Following a spate of tragic mine accidents that have killed 60 workers in the past five months, the government has vowed to take additional steps to increase the safety of workers, including tighter inspections of state and private mines.
More on mines
Read more about the Zonguldak tragedy and other Turkish mine disasters
Mine disasters in Europe
Poland
2000: Three miners killed in an accident at a mining operation in the southern city of Piekary Slaskie.
2002: Ten miners killed in the Jas-Mos coal mine in the southern city of Jastrzebie Zdroj.
2005: Two workers killed in an accident at the Pokoj coal mine in the southern city of Ruda Slaska. Three miners subsequently killed in a mine accident in the southern city of Zofiowka.
2006: Four more miners killed in the Pokoj coalmine.
2006: A methane explosion kills 23 people in the Halemba coal mine in Ruda Slaska.
2009: Twenty miners killed by a methane explosion in the Wujek-Slask coalmine in Ruda Slaska.
Romania
2008: Thirteen miners die after two explosions in a coalmine in Petrila, one of six coal-mining cities in the Jiu Valley region of Hunedoara County.
Russia
2007: A methane explosion causes a mine disaster in the Ulyanovskaya mine in the southern city of Kemerovo Oblast, killing at least 108 people in Russia’s deadliest such incident in more than a decade.
2007: A methane explosion in the Yubileinaya coalmine in the Kemerovo Oblast area of Siberia kills 38 and injures seven.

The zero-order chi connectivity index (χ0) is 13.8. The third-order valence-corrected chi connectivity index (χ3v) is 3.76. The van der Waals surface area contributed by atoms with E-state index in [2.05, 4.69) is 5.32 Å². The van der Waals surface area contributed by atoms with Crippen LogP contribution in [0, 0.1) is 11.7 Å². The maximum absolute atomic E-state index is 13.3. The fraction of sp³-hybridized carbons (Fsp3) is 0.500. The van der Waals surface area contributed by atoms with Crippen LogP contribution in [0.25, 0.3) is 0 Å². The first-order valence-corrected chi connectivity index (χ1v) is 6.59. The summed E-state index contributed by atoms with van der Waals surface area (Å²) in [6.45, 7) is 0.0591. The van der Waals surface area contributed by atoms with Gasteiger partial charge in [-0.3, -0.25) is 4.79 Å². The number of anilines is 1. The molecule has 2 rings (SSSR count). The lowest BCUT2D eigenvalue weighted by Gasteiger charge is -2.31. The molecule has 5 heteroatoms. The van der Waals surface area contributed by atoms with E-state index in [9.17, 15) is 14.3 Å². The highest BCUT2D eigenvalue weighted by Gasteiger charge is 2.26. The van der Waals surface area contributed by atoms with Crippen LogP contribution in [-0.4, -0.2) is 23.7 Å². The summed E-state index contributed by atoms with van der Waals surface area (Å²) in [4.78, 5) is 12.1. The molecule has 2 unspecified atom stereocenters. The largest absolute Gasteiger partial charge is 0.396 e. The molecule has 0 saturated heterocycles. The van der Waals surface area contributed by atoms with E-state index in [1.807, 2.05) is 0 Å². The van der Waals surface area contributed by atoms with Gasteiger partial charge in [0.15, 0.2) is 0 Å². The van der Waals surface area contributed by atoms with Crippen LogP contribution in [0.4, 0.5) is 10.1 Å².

2010: The Raspadskaya mine explosion near Mezhdurechensk in Kemerovo Oblast kills 66 miners and injures 99; 24 people remain unaccounted for.
Ukraine
2001-2006: The Zasyadko coalmine in the eastern city of Donetsk witnesses several accidents: 55 miners are killed and 34 injured in 2001; 20 killed and two injured in 2002; and 13 killed and 62 injured in 2006.
2007: A Zasyadko coalmine accident kills 101 miners, making the disaster the worst such accident in Ukraine’s history.
2008: The Karl Marx Coal Mine collapse in the eastern city of Yenakiieve, caused by a gas-pipe explosion, kills 13 miners and injures 24.
Other European countries
There have been no mine accidents reported during the last 10 years in other European countries, including France, Germany and the United Kingdom.
“We’ll take hard measures, especially against the coal mines that do not obey the rules,” Energy Minister Taner Yıldız said in an interview with the private channel NTV on Thursday.
Yıldız did not disclose what other measures the government was planning to take, but said the blasts in mines in Bursa, Balıkesir and, most recently, in Zonguldak made implementing changes in the industry a matter of urgent concern.
Nineteen workers were killed in the Bursa explosion and 13 in Balıkesir. The 28 deaths in Zonguldak bring the fatality toll to 60.
“There are coal mines in Western countries but accidents do not happen there as often as we see here,” Kemal Kılıçdaroğlu, the would-be head of the main opposition Republican People’s Party, or CHP, told reporters Thursday. “First, the risks should be identified and then the workers should be let to work. Otherwise, we cannot solve this problem.”